Researchers in Japan are close to identifying a gene that may make some horses easier to handle than others.
Working at Kyoto University, researchers first assessed the tractability of 167 Thoroughbreds at a race training center using questionnaires filled out by their handlers. Then they did a genetic analysis of each horse, focusing on a serotonin receptor gene known to be associated with anxiety-related traits in several other species. Serotonin is a neuro-transmitter that affects mood and social behavior.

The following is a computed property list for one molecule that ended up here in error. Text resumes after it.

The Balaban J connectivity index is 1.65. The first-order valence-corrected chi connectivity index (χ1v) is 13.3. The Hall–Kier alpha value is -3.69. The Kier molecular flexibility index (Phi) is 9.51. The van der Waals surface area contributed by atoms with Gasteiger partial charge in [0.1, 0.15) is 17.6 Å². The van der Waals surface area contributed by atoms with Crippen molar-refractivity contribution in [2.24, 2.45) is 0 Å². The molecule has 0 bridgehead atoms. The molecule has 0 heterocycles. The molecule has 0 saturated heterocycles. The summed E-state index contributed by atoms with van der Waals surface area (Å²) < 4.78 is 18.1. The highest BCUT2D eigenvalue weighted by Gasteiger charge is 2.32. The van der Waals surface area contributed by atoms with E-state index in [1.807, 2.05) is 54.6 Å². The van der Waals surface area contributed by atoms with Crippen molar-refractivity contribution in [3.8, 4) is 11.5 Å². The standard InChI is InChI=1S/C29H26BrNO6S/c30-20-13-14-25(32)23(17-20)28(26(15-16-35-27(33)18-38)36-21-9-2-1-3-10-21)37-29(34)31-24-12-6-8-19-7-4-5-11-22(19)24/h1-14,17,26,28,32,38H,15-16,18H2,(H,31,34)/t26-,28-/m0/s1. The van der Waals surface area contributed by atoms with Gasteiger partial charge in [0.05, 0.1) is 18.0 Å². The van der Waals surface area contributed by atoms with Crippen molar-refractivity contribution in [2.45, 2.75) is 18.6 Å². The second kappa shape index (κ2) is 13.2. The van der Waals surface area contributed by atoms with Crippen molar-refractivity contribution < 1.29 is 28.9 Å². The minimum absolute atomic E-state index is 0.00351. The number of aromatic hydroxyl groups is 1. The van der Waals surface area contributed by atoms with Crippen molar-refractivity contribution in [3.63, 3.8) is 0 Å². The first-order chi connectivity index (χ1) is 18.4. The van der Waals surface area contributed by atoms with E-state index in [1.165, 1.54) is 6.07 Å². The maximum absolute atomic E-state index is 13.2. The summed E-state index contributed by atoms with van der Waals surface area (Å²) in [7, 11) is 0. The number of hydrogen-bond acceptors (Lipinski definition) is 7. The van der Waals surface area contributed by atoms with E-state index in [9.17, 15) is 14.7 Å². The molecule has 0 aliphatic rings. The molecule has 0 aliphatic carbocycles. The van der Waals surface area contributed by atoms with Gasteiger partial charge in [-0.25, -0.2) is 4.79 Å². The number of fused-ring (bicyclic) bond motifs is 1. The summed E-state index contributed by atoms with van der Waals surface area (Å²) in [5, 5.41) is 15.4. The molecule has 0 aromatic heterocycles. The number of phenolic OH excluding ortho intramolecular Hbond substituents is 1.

The researchers found a significant association between one of the variations in the serotonin receptor gene and lower tractability in horses, most commonly in fillies. They conclude that this gene may play a role in a horse’s trainability and its effect may be partially dependent on the gender of the horse.
Reference: “Evidence for the effect of serotonin receptor 1A gene (HTR1A) polymorphism on tractability in Thoroughbred horses,” Animal Genetics.
This article first appeared in EQUUS issue #463, June 2016.
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